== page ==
The only bummer about this SP system is that it doesn’t really apply to the cops. When you’re playing the blue, cars are unlocked and available as you advance and the only upgrades you can purchase are the “pursuit tech” items. There also isn’t that scary feeling of losing your SP by getting busted when you’re a cop. In fact, if you do want to just drive around and look at the sights, you’re much better off as the police than a racer since most random encounters can be avoided or ignored. Despite the lack of upgrades, there are nearly sixty police vehicles to unlock, so there’s still plenty to get excited about.
Unlocking a new vehicle or trying out new upgrades is a thrill almost every time. Even the cheapest of vehicle upgrades seemed to make a noticeable difference when I took them out for their first spin. Not to mention the satisfaction of trying out a new type of pursuit tech: the gadgetry that allows you to knock out or slow down opponents in various ways. Slamming a racer with an EMP and then ramming into him to complete a bust is deeply satisfying. The only time I didn’t like the pursuit tech items were when I’d get “blue shelled” right before getting gold in an event—which was rare, but did happen a few times.
Another irritating oddity pops up when you’re playing as a cop and pass by an A.I.-controlled racer. They will strangely stick just behind you until you come to a complete stop or turn around. It’s as if they are glued to your bumper until you perform the one maneuver that will let them have a better chance at escape. Maybe they are just that smart, but it looks completely fake and odd when you see it play out on the mini-map.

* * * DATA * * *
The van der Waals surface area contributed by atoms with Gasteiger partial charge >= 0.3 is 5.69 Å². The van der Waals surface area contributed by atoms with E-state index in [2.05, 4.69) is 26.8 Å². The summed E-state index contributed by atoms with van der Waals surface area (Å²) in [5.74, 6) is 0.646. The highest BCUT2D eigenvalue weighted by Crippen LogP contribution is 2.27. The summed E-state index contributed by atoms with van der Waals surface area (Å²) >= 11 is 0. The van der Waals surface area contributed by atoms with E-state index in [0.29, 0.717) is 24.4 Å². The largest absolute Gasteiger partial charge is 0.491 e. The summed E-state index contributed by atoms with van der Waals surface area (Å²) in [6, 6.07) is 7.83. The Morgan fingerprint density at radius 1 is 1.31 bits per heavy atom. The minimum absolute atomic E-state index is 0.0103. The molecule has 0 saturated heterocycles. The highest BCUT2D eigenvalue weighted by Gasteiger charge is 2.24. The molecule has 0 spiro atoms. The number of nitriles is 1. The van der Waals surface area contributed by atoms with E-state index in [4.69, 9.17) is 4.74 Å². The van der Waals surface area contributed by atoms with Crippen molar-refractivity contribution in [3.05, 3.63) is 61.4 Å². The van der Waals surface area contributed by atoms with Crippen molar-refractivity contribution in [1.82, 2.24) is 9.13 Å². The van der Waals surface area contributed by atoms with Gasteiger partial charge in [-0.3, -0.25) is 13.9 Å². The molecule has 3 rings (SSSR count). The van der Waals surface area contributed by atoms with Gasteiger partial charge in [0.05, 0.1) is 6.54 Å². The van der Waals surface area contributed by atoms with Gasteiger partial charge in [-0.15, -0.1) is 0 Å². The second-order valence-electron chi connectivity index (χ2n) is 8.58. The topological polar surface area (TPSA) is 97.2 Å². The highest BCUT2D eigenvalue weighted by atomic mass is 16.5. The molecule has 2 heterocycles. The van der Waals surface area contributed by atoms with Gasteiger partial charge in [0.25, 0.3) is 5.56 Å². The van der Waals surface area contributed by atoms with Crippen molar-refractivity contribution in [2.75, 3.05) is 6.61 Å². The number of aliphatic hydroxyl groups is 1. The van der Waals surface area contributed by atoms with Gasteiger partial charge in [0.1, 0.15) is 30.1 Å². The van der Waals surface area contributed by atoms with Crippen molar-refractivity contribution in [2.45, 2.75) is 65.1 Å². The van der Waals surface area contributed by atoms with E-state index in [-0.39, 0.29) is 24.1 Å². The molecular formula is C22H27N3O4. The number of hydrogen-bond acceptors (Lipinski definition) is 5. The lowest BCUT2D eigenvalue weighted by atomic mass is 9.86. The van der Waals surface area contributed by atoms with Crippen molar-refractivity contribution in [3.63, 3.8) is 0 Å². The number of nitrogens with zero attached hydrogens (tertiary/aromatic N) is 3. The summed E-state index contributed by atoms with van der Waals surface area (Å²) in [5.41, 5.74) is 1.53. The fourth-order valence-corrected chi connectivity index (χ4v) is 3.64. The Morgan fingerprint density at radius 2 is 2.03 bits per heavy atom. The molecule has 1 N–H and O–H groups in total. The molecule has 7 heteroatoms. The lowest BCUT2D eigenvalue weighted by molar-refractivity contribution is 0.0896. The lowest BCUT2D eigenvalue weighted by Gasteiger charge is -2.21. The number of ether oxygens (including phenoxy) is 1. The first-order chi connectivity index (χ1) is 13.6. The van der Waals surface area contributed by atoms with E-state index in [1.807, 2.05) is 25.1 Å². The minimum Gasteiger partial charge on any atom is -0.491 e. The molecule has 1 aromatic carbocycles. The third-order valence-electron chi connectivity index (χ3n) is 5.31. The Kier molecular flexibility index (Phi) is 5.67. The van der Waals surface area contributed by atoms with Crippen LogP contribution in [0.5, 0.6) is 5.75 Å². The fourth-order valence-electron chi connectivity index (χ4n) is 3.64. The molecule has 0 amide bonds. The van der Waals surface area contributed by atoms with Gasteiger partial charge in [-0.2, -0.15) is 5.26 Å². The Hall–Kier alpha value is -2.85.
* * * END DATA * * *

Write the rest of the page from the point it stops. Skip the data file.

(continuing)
You’ll also meet up with real live humans driving around your map with you. The online capability of the game is a bit strange, but can be interesting. You’ll be placed on a map with five others and should you run into each other, you’re welcome to challenge each other to races or to bust them if you’re a cop and they’re a racer. The trouble is, running into other live players can be a bit tough. You can set a route to their location, but if they don’t know you’re looking for them, they’ll continue doing their own thing and you might never catch them before they head back to HQ and disappear from the map anyway. When you do meet up with them, it can make for some fun buddy-cop sessions and some of the most intense races in the game.
Even though there are a few imperfections here, there’s a great deal more to be excited about. As someone who isn’t a racing game nut, each of the random interactions I had and each of the pre-programmed events made me fall a bit more in love with Need for Speed Rivals. Somehow this title has gotten swallowed up in the talk of launch games for the two new consoles. Overlooking it would be a shame since it merges elements from completely disparate genres into a package that is addictive, endorphin-producing, and beautiful—both aesthetically and systemically.